Evolving Approaches to Antithrombotics in Stroke Prevention and Treatment

Vijayakumar Javalkar, MD, MCh; Okkes Kuybu, MD; Abdallah Amireh, MD; Roger E. Kelley, MD


South Med J. 2020;113(11):585-592. 

In This Article

Antiplatelet Resistance

Aspirin Resistance

Clinical aspirin resistance is identified when a patient develops ischemic events despite actually taking aspirin.[30] In a meta-analysis, the mean prevalence of aspirin resistance was 24%.[31] Approximately 10% to 20% of aspirin-treated patients experience a recurrent vascular event within 5 years,[32] with various causes identified.[33] Of relevance, in this regard, the only Food and Drug Administration–approved test for evaluating aspirin resistance involves measuring the biomarker 11-dehydro-thromboxane B2 in the urine.[34] In one study, urinary concentration of this biomarker was a strong independent risk factor for all-cause mortality among patients with stable coronary artery disease (CAD) on aspirin therapy;[33] however, it is not established that altering therapy in affected patients would reduce ischemic events.[35]

Clopidogrel Resistance

The reported prevalence of clopidogrel resistance varies from 16% to 50%.[36] Clopidogrel is a pro-drug and requires activation via the cytochrome P450 CYP2C19 pathway for antiplatelet activity. The genome of certain individuals contains CYP2C19 loss of function alleles, which are associated with reduced platelet response to clopidogrel.[37] Various methods, such as light transmission aggregometry, multiple electrode aggregometry, and point-of-care commercially available products, may be used to measure platelet reactivity. Such methodologies have been used to determine clopidogrel responsiveness clinically.[38] The measurement of vasodilator-stimulated phosphoprotein phosphorylation analysis, for example, has been reported to accurately detect biological clopidogrel resistance.[39] There appears to be some potential clinical value with such methods. In the GRAVITAS study,[40] the determination of the achievement of adequate clopidogrel response via an adenosine diphosphate–induced platelet agglutination measurement was associated with a lower risk of cardiovascular events following PCI.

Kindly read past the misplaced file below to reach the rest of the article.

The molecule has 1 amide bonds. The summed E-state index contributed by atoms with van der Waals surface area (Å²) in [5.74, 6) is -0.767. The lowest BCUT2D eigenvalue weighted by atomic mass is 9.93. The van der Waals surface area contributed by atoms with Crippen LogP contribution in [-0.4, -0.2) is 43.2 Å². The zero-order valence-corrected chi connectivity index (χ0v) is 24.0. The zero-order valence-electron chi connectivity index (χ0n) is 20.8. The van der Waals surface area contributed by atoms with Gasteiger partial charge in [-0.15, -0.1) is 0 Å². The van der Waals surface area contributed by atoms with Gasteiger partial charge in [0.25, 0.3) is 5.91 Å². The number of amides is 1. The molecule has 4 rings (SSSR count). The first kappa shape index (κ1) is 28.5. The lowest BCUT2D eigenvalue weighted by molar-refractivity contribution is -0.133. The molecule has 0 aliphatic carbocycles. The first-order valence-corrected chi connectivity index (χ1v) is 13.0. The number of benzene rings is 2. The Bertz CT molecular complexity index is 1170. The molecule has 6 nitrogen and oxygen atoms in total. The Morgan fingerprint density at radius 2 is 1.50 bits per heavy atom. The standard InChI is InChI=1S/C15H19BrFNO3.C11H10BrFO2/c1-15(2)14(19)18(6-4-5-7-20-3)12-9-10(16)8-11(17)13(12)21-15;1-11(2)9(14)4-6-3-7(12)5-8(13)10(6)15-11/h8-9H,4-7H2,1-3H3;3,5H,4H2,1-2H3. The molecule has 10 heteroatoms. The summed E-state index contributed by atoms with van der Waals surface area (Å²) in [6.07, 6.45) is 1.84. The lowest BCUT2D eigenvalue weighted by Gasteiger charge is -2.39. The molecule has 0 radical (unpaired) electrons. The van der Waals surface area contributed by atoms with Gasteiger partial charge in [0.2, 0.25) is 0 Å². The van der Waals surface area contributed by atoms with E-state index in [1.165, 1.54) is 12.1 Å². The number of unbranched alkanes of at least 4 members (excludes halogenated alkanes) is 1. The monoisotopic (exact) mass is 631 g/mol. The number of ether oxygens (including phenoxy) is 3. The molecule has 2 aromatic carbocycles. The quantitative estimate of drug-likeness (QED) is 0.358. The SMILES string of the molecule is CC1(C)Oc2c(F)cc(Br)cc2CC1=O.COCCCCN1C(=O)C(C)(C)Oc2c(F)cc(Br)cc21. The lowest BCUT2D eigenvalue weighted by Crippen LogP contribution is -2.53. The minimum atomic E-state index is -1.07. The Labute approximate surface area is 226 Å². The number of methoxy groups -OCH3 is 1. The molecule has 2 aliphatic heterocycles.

Other potential limitations of clopidogrel include drug–drug interactions with proton pump inhibitor agents which are reported to reduce the efficacy of clopdiogrel.[41] A number of reports have associated the occurrence of post-PCI ischemic events with clopidogrel nonresponsiveness.[42]